With the events of 2020 and 2021 having prompted many to revaluate their personal and professional lives, businesses are now facing the prospect of losing some of their most valuable tech workers.
There has been a lot of talk about a ‘Great Resignation’ and what’s prompted it. The fact that career progression has come to a juddering halt for many is clearly a driving factor. When it comes to tech and IT teams, many report feeling as though their considerable efforts in keeping businesses operating throughout the pandemic have gone unnoticed or unappreciated. Software development can be thankless work; couple this with the intense demand the pivot to remote working and digital-first business placed on tech teams, and it’s little wonder many IT workers have had enough.
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Exactly how many employees will go through with their resignation plans remains to be seen. Some reports have suggested a third of tech workers plan on quitting in the next 12 months; others, claim as many as three-quarters. What is clear, however, is that the workforce is already on the move. Figures from the US Labor Department show that workers quit in record numbers in November 2021, with 4.5 million leaving their employers. Given that the start of a new year is typically regarded as a time for fresh starts, it’s likely that this wave of resignations is only going to accelerate in the coming weeks and months.
Employers should be worried, and those that are not clearly don’t appreciate the gravity of the situation. The success of businesses over the past two years has hinged almost entirely on their tech teams, and while the frenzied dash for cloud and software capabilities has plateaued, employers will need dedicated, motivated and energised tech workers on board to have any hope of ensuring their digital investments pay off in the long term.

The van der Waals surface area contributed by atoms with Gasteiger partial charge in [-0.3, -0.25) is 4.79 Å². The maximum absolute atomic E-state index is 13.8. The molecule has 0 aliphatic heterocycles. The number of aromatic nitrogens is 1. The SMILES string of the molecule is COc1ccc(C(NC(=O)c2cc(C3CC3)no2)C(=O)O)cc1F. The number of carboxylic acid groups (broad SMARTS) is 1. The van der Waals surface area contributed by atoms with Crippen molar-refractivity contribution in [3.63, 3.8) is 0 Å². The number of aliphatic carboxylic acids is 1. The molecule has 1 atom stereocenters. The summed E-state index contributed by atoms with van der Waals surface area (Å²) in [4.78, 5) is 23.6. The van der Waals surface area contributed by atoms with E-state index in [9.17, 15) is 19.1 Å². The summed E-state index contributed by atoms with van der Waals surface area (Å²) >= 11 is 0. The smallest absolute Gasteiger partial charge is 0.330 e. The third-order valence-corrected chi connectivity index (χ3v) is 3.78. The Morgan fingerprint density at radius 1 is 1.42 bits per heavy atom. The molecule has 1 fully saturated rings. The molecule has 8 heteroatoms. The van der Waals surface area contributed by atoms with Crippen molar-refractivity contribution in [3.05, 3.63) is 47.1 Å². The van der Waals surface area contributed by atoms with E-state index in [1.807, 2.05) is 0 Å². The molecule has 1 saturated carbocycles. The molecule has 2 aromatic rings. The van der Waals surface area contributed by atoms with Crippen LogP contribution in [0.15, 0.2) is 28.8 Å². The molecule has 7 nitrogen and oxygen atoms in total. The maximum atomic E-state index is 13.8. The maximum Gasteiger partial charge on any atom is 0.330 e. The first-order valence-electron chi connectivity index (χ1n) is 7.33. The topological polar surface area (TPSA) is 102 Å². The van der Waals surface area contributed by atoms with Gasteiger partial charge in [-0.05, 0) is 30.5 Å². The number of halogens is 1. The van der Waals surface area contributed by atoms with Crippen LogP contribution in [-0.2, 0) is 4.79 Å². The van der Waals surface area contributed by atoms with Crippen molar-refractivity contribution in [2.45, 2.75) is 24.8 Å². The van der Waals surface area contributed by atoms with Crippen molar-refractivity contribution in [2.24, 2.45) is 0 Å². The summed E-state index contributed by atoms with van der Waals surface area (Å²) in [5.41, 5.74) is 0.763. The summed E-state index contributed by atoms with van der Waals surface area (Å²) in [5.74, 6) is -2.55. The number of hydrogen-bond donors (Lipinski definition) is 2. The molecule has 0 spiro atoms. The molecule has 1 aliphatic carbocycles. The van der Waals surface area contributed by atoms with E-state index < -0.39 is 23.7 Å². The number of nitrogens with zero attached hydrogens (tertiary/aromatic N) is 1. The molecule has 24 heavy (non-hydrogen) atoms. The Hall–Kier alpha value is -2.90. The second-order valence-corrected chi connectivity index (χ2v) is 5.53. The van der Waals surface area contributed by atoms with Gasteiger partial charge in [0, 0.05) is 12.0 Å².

It’s not simply a case of hiring more coders, either – developers are already in short supply. Employers will need to put just as much effort into making sure they retain existing tech staff, who already have extensive knowledge of the organization’s technology and who understand the needs of the business and its customers.
This is where employers are most likely to drop the ball: research suggests that fewer than one in five IT managers see employee satisfaction and retention as a business priority. Similarly, almost half (45%) of HR decision-makers are worried that staff will leave once the job market improves, yet only a quarter say talent retention is a priority for their organisation over the next 12 months.
Presumably, the decision of whether they walk will be swayed by employers, and whether or not they are willing to make allowances for employees’ new expectations of work. Workers may have put up with the daily commute to the office before the pandemic; they certainly won’t when it’s over. Developers have made it clear that they want more flexibility in their roles, particularly when it comes to remote-working options. This will prove a key incentive for attracting top talent into tech jobs in 2022 and beyond, alongside competitive salaries, upskilling and reskilling opportunities, and better mental health support.
Given the massively increased demand for software professionals, employers will have to work overtime to hang on to burnt out and fed up staff, as well as having to make sure they can lure in new employees by ensuring their benefits packages stand out from the competition. Because if there’s one thing we can be sure of in 2022, it’s that the battle for developers will be fiercer than ever.
ZDNET’S MONDAY MORNING OPENER
The Monday Morning Opener is our opening salvo for the week in tech. Since we run a global site, this editorial publishes on Monday at 8:00am AEST in Sydney, Australia, which is 6:00pm Eastern Time on Sunday in the US. A member writes it of ZDNet’s global editorial board, which is comprised of our lead editors across Asia, Australia, Europe, and North America.
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